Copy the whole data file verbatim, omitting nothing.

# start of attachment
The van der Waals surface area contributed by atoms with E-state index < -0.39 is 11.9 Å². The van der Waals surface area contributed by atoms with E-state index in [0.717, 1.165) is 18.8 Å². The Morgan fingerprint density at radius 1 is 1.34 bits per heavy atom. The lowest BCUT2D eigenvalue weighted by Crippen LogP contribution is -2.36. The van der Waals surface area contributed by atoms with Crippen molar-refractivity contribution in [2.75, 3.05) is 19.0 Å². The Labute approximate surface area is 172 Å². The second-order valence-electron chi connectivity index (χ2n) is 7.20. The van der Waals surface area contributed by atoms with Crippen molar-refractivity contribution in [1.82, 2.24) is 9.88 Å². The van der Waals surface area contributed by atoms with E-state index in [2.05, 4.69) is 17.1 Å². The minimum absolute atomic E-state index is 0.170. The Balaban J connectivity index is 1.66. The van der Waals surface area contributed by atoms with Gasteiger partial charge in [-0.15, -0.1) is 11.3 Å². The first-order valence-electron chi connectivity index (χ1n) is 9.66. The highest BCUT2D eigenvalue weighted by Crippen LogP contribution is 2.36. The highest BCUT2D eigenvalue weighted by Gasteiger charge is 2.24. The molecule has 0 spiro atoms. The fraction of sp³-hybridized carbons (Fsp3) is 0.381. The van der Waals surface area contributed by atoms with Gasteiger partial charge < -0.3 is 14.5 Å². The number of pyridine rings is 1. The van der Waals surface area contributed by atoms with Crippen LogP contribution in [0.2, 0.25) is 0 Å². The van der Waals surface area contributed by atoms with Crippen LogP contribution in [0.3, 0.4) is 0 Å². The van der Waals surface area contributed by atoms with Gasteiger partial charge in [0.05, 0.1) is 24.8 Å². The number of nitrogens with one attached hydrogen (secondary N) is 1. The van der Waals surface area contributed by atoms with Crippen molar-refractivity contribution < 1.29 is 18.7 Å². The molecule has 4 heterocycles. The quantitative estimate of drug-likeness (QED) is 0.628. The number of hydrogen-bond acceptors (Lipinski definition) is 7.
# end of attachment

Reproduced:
The van der Waals surface area contributed by atoms with E-state index < -0.39 is 11.9 Å². The van der Waals surface area contributed by atoms with E-state index in [0.717, 1.165) is 18.8 Å². The Morgan fingerprint density at radius 1 is 1.34 bits per heavy atom. The lowest BCUT2D eigenvalue weighted by Crippen LogP contribution is -2.36. The van der Waals surface area contributed by atoms with Crippen molar-refractivity contribution in [2.75, 3.05) is 19.0 Å². The Labute approximate surface area is 172 Å². The second-order valence-electron chi connectivity index (χ2n) is 7.20. The van der Waals surface area contributed by atoms with Crippen molar-refractivity contribution in [1.82, 2.24) is 9.88 Å². The van der Waals surface area contributed by atoms with E-state index in [2.05, 4.69) is 17.1 Å². The minimum absolute atomic E-state index is 0.170. The Balaban J connectivity index is 1.66. The van der Waals surface area contributed by atoms with Gasteiger partial charge in [-0.15, -0.1) is 11.3 Å². The first-order valence-electron chi connectivity index (χ1n) is 9.66. The highest BCUT2D eigenvalue weighted by Crippen LogP contribution is 2.36. The highest BCUT2D eigenvalue weighted by Gasteiger charge is 2.24. The molecule has 0 spiro atoms. The fraction of sp³-hybridized carbons (Fsp3) is 0.381. The van der Waals surface area contributed by atoms with Gasteiger partial charge < -0.3 is 14.5 Å². The number of pyridine rings is 1. The van der Waals surface area contributed by atoms with Crippen LogP contribution in [0.2, 0.25) is 0 Å². The van der Waals surface area contributed by atoms with Crippen LogP contribution in [0.3, 0.4) is 0 Å². The van der Waals surface area contributed by atoms with Gasteiger partial charge in [0.05, 0.1) is 24.8 Å². The number of nitrogens with one attached hydrogen (secondary N) is 1. The van der Waals surface area contributed by atoms with Crippen molar-refractivity contribution < 1.29 is 18.7 Å². The molecule has 4 heterocycles. The quantitative estimate of drug-likeness (QED) is 0.628. The number of hydrogen-bond acceptors (Lipinski definition) is 7.